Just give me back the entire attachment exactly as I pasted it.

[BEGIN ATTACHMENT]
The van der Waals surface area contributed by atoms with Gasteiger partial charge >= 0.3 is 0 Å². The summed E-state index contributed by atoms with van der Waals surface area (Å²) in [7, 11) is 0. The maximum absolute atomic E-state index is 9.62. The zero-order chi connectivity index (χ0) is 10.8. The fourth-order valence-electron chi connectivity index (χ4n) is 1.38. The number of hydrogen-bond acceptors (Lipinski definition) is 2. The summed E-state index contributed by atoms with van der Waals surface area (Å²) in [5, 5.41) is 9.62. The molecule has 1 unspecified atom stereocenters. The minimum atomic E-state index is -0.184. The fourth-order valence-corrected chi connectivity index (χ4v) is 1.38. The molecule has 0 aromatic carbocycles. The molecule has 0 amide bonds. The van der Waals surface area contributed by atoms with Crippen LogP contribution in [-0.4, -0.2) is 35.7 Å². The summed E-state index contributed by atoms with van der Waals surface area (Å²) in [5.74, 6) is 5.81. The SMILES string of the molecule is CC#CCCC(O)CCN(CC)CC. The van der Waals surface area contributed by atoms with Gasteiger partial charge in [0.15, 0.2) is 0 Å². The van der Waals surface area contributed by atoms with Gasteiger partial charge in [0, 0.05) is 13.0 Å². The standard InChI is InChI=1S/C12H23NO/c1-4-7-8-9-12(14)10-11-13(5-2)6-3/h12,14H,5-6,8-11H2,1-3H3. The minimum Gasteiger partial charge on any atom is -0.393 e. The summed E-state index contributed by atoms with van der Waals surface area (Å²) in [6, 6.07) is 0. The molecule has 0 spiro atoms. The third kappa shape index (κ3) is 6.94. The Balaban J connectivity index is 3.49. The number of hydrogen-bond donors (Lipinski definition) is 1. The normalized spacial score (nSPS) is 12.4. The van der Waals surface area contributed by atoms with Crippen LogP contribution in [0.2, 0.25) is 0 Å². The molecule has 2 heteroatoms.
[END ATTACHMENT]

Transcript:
The van der Waals surface area contributed by atoms with Gasteiger partial charge >= 0.3 is 0 Å². The summed E-state index contributed by atoms with van der Waals surface area (Å²) in [7, 11) is 0. The maximum absolute atomic E-state index is 9.62. The zero-order chi connectivity index (χ0) is 10.8. The fourth-order valence-electron chi connectivity index (χ4n) is 1.38. The number of hydrogen-bond acceptors (Lipinski definition) is 2. The summed E-state index contributed by atoms with van der Waals surface area (Å²) in [5, 5.41) is 9.62. The molecule has 1 unspecified atom stereocenters. The minimum atomic E-state index is -0.184. The fourth-order valence-corrected chi connectivity index (χ4v) is 1.38. The molecule has 0 aromatic carbocycles. The molecule has 0 amide bonds. The van der Waals surface area contributed by atoms with Crippen LogP contribution in [-0.4, -0.2) is 35.7 Å². The summed E-state index contributed by atoms with van der Waals surface area (Å²) in [5.74, 6) is 5.81. The SMILES string of the molecule is CC#CCCC(O)CCN(CC)CC. The van der Waals surface area contributed by atoms with Gasteiger partial charge in [0.15, 0.2) is 0 Å². The van der Waals surface area contributed by atoms with Gasteiger partial charge in [0, 0.05) is 13.0 Å². The standard InChI is InChI=1S/C12H23NO/c1-4-7-8-9-12(14)10-11-13(5-2)6-3/h12,14H,5-6,8-11H2,1-3H3. The minimum Gasteiger partial charge on any atom is -0.393 e. The summed E-state index contributed by atoms with van der Waals surface area (Å²) in [6, 6.07) is 0. The molecule has 0 spiro atoms. The third kappa shape index (κ3) is 6.94. The Balaban J connectivity index is 3.49. The number of hydrogen-bond donors (Lipinski definition) is 1. The normalized spacial score (nSPS) is 12.4. The van der Waals surface area contributed by atoms with Crippen LogP contribution in [0.2, 0.25) is 0 Å². The molecule has 2 heteroatoms.